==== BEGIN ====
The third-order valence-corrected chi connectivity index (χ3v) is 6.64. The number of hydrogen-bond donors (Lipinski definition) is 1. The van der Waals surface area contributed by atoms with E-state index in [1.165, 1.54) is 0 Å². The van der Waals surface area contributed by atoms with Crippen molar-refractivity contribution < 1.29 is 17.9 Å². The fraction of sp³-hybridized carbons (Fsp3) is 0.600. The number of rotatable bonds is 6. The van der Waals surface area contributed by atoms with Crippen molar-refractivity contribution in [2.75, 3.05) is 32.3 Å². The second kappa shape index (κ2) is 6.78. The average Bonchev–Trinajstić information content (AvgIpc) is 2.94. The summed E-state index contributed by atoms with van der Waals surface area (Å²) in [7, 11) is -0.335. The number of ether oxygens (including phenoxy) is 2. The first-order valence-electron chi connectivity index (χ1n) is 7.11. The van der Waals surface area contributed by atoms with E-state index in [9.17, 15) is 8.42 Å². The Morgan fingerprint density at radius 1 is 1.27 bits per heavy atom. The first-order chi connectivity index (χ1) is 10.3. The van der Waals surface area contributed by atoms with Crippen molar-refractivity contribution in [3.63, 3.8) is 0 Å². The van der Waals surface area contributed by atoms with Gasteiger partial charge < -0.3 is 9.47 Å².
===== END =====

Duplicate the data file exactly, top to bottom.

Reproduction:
The third-order valence-corrected chi connectivity index (χ3v) is 6.64. The number of hydrogen-bond donors (Lipinski definition) is 1. The van der Waals surface area contributed by atoms with E-state index in [1.165, 1.54) is 0 Å². The van der Waals surface area contributed by atoms with Crippen molar-refractivity contribution < 1.29 is 17.9 Å². The fraction of sp³-hybridized carbons (Fsp3) is 0.600. The number of rotatable bonds is 6. The van der Waals surface area contributed by atoms with Crippen molar-refractivity contribution in [2.75, 3.05) is 32.3 Å². The second kappa shape index (κ2) is 6.78. The average Bonchev–Trinajstić information content (AvgIpc) is 2.94. The summed E-state index contributed by atoms with van der Waals surface area (Å²) in [7, 11) is -0.335. The number of ether oxygens (including phenoxy) is 2. The first-order valence-electron chi connectivity index (χ1n) is 7.11. The van der Waals surface area contributed by atoms with E-state index in [9.17, 15) is 8.42 Å². The Morgan fingerprint density at radius 1 is 1.27 bits per heavy atom. The first-order chi connectivity index (χ1) is 10.3. The van der Waals surface area contributed by atoms with Crippen molar-refractivity contribution in [3.63, 3.8) is 0 Å². The van der Waals surface area contributed by atoms with Gasteiger partial charge < -0.3 is 9.47 Å².